Other things to look for include wavy uneven edges, obvious (missed) cut marks when magnified or stray paper strands left over from the cutting utensil. With the card lying on a flat surface, look at both sides from a distance. Some trimmed cards may have a slant cut or flared (bat-eared) corners that are slightly higher than the middle edge. This derives from the person cutting the card trying to avoid the easily identified crimped corners. When scissors are used, the hand has an involuntary tendency to start high and go low for the initial and/or end cut, if ever so slight. 

The best way to learn about card trimming is to do it yourself. Take an inexpensive card, which you suspect has not been tampered with, and study the edges and corners under a light and 10x loupe. This will serve as an example of what a normal card looks like. Next, choose your cutting devise and cut about 1/32 off of any edge. Now study the cut area again under a halogen bulb and magnification, note the differences. Also take a look at the card from a distance, you may see that the cut is crooked, uneven, wavy or shows flared corners. To get a firm understanding of what to look for, it is best to do this with both a modern and vintage card if possible. 

Card doctoring and manipulation has become very sophisticated over the years and you may have a difficult time, at best, in discovering their hidden tricks. Hopefully with the information above you should be able identify the most common forms trimming and be able to make informed purchases on cards you may have previously questioned.”

The T206 Museum

This afternoon I was looking for information on the T206 set and came across the website T206  This website has everything you can think about the T206 set, including information on how to spot counterfeit cards and reprints.  For example, “Every genuine T206 cards, they are printed in solid black pinstripe separating the white border from the colored photo. Reprints show the line as a string of dark dots. You can see the different under a high power (x10) magnifier.”  If you are looking for information an any T206 card, they will have it.  


Getting The Best Autograph


Its 2:00 p.m. and your standing in line at your favorite card show waiting to get an autograph.  Your fingers are tired from ripping wax, and your stomach is full with what you hope was a lukewarm hot dog you ate for lunch.  The last decision that you have to make for the day is what do you want the athlete to sign your item with.  What an athlete signs your item with can really affect the way the signature turns out.  Here is a list of common items that collectors get autographed and what type of writing instrument works best for that item.

  •  Baseball = Ballpoint pen
  • Football = Sharpie Marker
  • Basketball = Sharpie Marker
  • Hockey Puck = Sharpie Marker
  • Golf Ball = Sharpie Marker
  • Photograph = Sharpie Marker
  • Baseball Bat = Sharpie Marker
  • Sports Card = Sharpie Marker
  • Hat = Sharpie Marker
  • Jersey/Pants = Sharpie Marker
  • Helmets = Sharpie Marker
  • Index Cards = Ballpoint pen or Sharpie Marker
  • Pennants = Sharpie Marker
  • Shoes = Sharpie Marker
  • Poster = Sharpie Marker
  • Tickets = Sharpie Marker
  • Bobblehead = Sharpie Marker
  • Glove = Sharpie Marker

I guess you can see why Sharpie has a display at the National Sports Collectors Convention every year.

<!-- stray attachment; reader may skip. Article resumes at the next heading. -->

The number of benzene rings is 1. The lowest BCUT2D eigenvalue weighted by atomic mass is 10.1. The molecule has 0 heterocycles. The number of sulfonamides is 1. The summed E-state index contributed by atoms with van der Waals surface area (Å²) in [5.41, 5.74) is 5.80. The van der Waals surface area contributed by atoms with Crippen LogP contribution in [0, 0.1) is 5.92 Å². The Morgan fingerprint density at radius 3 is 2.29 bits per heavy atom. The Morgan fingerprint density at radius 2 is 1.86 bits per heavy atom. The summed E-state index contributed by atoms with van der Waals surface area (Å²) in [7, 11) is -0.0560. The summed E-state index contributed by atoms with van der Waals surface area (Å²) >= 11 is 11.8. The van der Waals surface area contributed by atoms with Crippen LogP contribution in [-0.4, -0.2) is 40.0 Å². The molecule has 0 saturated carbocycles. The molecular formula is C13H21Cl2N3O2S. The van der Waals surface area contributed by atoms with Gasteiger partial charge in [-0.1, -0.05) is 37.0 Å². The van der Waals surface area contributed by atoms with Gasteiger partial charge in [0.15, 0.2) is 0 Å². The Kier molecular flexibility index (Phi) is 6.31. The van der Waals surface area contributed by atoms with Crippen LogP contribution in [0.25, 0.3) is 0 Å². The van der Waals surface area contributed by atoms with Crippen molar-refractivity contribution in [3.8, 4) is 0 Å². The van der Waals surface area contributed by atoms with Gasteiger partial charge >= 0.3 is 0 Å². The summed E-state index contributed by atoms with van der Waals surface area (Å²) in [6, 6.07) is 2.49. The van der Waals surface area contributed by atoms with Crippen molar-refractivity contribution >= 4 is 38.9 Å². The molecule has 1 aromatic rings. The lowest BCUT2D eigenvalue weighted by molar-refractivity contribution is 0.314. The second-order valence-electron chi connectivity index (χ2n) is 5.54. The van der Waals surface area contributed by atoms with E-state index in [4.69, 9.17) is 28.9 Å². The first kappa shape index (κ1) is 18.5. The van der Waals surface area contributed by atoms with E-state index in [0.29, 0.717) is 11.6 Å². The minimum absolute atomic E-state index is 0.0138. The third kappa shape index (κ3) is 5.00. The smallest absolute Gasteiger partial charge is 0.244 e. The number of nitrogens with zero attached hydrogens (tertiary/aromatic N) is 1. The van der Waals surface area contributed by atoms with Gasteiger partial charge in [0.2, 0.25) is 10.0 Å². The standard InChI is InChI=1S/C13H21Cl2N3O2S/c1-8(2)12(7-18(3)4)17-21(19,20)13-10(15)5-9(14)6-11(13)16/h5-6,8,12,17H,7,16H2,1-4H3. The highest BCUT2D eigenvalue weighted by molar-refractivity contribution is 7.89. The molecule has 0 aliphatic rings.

I have become a victim

After finishing 8hrs of doing Managerial Economics, I thought I would work with a few eBay payments I received in the mail and check my auctions.  Going through the mail I see I got paid for one of my “Boomer” Bobbleheads I received at the Williamsport Crosscutters game a few weeks ago.  Just out of pure curiosity I thought I would see if anyone else was selling the same bobblehead.  Checking the completed auctions I see a seller who stole my photo and used it for their own auction.  Here is their auction:

“Boomer” Bobblehead

Here is my auction:

“Boomer” Bobblehead

Its the same exact picture.  Plus, the smaller photo usually means that the original photo was small as well, perhaps the size of a photo from eBay.

eBay Pulse

Have you checked out the eBay Pulse site yet?  It can give you a snapshot of what some of the hottest selling items that are up for auction.  You can select the category that you want and see what is really popular.  eBay at one time had a link to this site on their homepage, but they never brought it back after the redesign.  Just thought it would be interesting for those collectors that like eBay and may not have heard about it.

Check Those Base Card Boxes

Many people wish they could go up in their attic and find an old box of baseball cards that had been forgotten hoping to find some rare cards.  What a lot of people don’t realize is that they could have treasures right in front of their eyes.  Once in awhile I will go through my many base card boxes looking to see if anything stands out to me.  As the years go by, cards that were pulled out a few years ago and just considered base, may now actually be worth something.  Am I saying that every base card’s value is going to go up like vintage cards, no, but it can be true for first year and rookie cards.  Going through some of my boxes I remember pulling out some rookie cards of players that are good now, but weren’t doing well at the time they were pulled.  Hidden treasures can be right under your nose and you may never know it unless you look.

How To PROPERLY Ship Sports Cards

Mario, from Wax Heaven has put together a really good video on how to properly mail sports cards.  There are a lot of people that need to see this.   Just click the link below.

How To PROPERLY Mail Sports Cards